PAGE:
- Customer Service
Information and Communications
Design of Public Spaces
Customer Service Standard
In 2008 the accessible customer service standard was the first accessibility standard to become law in Ontario. It ensures that goods and services are provided in a way that respects persons with disabilities, regarding things like assistive devices, support persons, service animals and service disruption notification. Separate mandatory training on the Customer Service Standard is provided by Public Outreach.
Information and Communications Standard
For people with disabilities, information needs to be provided in an accessible format (formats that help people receive and understand information) or with an appropriate communication support (tools to help communication) upon request.
Examples of accessible formats are large print or an electronic document formatted to be accessible for use with a screen reader.
Examples of communication supports are sign language interpreters or real-time captioning for persons who are deaf, deafened or hard-of-hearing.
It is important to let the public know that accessible formats and communication supports are available upon request.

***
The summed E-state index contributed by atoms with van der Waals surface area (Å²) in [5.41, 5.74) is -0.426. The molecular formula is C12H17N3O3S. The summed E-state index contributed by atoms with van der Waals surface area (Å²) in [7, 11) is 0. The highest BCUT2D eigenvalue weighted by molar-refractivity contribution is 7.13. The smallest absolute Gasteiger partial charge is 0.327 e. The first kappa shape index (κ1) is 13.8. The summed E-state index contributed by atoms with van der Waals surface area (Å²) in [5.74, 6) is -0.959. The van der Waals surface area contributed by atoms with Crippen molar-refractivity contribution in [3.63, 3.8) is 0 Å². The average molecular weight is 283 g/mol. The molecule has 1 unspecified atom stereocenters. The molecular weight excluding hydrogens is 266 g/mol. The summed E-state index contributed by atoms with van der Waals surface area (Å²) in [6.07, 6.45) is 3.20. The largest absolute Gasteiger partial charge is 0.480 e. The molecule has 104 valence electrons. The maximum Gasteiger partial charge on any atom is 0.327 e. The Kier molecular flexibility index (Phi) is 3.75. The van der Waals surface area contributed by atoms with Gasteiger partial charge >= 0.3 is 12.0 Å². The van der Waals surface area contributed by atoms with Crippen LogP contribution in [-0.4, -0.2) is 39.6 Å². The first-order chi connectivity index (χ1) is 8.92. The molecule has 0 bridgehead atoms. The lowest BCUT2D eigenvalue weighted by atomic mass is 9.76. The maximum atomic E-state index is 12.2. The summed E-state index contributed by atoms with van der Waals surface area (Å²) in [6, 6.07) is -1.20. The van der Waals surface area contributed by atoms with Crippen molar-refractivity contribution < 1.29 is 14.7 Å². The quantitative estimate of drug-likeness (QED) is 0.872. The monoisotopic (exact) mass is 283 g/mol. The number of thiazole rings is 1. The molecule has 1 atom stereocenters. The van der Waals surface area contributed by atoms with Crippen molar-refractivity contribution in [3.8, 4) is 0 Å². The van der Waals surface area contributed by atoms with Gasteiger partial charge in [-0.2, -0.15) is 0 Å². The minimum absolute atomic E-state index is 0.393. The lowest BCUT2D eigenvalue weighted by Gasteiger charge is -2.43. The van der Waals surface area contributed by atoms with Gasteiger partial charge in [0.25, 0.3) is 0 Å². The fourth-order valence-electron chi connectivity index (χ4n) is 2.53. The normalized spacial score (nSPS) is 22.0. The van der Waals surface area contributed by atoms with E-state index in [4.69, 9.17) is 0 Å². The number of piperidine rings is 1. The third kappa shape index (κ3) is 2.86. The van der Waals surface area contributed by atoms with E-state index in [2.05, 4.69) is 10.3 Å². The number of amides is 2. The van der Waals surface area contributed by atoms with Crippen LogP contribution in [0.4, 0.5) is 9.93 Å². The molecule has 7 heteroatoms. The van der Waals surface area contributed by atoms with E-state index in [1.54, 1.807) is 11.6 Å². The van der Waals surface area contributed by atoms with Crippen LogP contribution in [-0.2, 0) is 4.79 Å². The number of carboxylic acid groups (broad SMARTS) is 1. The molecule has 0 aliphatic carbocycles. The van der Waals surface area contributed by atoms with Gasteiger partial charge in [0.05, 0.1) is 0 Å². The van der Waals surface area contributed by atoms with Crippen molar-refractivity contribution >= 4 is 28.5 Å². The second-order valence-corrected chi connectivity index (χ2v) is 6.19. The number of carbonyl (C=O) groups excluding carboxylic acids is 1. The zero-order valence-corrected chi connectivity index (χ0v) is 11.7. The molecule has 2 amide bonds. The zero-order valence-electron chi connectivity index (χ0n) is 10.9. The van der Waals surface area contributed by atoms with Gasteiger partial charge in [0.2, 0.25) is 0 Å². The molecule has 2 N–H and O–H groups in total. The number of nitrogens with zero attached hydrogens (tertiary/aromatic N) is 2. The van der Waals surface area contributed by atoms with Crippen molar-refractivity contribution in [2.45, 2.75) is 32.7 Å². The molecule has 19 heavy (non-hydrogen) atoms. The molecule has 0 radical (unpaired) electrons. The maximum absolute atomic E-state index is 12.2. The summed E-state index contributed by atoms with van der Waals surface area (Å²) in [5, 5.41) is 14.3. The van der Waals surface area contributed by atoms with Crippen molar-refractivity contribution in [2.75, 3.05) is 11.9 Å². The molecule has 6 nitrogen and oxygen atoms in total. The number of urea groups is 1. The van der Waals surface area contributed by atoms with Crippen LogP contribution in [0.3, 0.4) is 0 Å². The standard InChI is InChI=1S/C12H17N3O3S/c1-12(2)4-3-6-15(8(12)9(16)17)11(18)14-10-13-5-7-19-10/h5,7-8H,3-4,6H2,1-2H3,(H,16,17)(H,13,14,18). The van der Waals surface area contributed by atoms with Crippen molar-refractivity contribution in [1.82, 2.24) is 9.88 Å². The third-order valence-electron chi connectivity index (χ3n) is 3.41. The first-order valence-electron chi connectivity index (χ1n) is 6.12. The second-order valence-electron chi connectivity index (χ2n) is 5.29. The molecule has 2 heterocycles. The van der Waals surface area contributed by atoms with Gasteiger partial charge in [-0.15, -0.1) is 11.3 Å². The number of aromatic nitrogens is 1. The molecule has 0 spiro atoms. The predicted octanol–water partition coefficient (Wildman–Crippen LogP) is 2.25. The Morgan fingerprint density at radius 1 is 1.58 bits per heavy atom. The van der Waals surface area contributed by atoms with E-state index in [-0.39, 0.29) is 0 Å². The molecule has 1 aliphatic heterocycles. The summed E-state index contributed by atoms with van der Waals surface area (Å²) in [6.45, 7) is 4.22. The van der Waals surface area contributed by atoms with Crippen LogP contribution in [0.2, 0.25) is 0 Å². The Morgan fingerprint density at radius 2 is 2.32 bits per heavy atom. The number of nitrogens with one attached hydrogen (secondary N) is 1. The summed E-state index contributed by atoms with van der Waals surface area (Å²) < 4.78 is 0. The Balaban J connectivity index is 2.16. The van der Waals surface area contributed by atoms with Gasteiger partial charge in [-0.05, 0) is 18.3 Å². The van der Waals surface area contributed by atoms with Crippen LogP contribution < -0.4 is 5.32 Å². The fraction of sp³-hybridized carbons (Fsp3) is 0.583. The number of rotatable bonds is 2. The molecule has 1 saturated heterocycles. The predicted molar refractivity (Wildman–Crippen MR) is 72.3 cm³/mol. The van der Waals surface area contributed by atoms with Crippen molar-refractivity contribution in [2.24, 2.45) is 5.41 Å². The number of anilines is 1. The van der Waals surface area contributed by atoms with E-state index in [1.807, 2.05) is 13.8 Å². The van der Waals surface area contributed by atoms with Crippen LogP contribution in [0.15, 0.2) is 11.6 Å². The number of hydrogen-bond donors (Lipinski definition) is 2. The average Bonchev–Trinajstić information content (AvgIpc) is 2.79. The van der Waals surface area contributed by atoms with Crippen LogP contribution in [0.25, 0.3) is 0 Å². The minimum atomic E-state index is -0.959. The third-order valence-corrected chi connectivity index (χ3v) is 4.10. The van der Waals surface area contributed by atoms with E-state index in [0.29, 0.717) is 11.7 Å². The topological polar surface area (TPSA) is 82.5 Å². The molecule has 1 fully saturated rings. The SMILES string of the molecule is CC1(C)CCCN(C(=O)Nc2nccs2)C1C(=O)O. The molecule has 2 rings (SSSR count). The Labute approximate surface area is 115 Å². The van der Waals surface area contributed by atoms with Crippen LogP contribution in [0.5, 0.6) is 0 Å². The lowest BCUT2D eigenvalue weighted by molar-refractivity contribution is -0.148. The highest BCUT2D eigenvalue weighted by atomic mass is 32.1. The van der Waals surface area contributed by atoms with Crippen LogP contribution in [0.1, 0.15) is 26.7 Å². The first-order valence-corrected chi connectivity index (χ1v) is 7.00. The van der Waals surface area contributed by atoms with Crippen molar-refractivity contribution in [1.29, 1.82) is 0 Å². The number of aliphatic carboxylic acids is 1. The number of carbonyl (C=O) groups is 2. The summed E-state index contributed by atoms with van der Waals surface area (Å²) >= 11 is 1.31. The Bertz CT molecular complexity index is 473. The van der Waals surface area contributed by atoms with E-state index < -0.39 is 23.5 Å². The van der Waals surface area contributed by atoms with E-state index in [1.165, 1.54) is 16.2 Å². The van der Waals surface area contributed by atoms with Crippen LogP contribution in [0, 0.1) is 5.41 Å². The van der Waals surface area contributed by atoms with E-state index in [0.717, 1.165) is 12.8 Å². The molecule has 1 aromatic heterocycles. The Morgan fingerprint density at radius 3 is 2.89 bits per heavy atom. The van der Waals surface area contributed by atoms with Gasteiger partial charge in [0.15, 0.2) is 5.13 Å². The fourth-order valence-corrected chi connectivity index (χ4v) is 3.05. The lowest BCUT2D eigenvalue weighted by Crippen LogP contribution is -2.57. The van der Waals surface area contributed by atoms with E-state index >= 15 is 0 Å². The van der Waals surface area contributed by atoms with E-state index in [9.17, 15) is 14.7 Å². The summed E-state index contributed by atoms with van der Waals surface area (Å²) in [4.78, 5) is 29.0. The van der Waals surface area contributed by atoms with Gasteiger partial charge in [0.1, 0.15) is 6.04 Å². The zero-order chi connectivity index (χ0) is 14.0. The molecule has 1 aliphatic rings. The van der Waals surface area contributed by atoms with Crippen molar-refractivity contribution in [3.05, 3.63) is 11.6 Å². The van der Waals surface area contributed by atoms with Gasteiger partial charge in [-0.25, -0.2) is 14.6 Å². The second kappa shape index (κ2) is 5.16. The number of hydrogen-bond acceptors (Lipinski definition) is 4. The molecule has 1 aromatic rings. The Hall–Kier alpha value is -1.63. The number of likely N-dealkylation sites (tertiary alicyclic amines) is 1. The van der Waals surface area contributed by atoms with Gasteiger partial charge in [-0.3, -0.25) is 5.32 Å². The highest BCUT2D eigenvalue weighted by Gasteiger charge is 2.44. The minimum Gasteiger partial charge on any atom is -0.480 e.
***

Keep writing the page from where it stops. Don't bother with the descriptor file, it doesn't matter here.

We are working to achieve Web Content Accessibility Guidelines (WCAG 2.0) Level A and AA on our websites.
These guidelines cover things like writing content in plain language, providing alternate text for images, ensuring someone can navigate a website with the use of just a keyboard, and that documents on a website can be read by a screen reader.
The IASR requires employers to have processes in place to determine an employee’s accommodation needs throughout the employment cycle. The employment section of the IASR is intended to remove and prevent barriers to persons with disabilities when posting jobs, during the recruitment and selection process, when implementing occupational health and safety programs, and during the rehabilitation and placement of employees with disabilities returning to work.
As an employee of Public Outreach, if you need a disability related accommodation or other support, please speak to your Manager or Human Resources.
This standard covers public transit and taxis, and sets out requirements to make it easier for people with disabilities to travel.
Design of Public Spaces Standard
This standard applies to new construction or major renovations being designed for outdoors or for new construction and planned redevelopment.
Accessibility is everyone’s responsibility and we all play a role in making Public Outreach an accessible organization for clients, donors and colleagues.
For more information, or to obtain this document in a different format, contact People & Culture/Human Resources: 1 (888)326-5535 x4000 or SON HR x3345
Staff Site: publicoutreachontario.com; login: 1 password: 1
Accessible Customer Service Plan
PROVIDING SERVICES TO INDIVIDUALS WITH DISABILITIES
Public Outreach strives to provide its services in a way that respects the dignity and independence of people with disabilities. Public Outreach is committed to giving individuals with disabilities an opportunity equal to that given to others, to use or benefit from our services.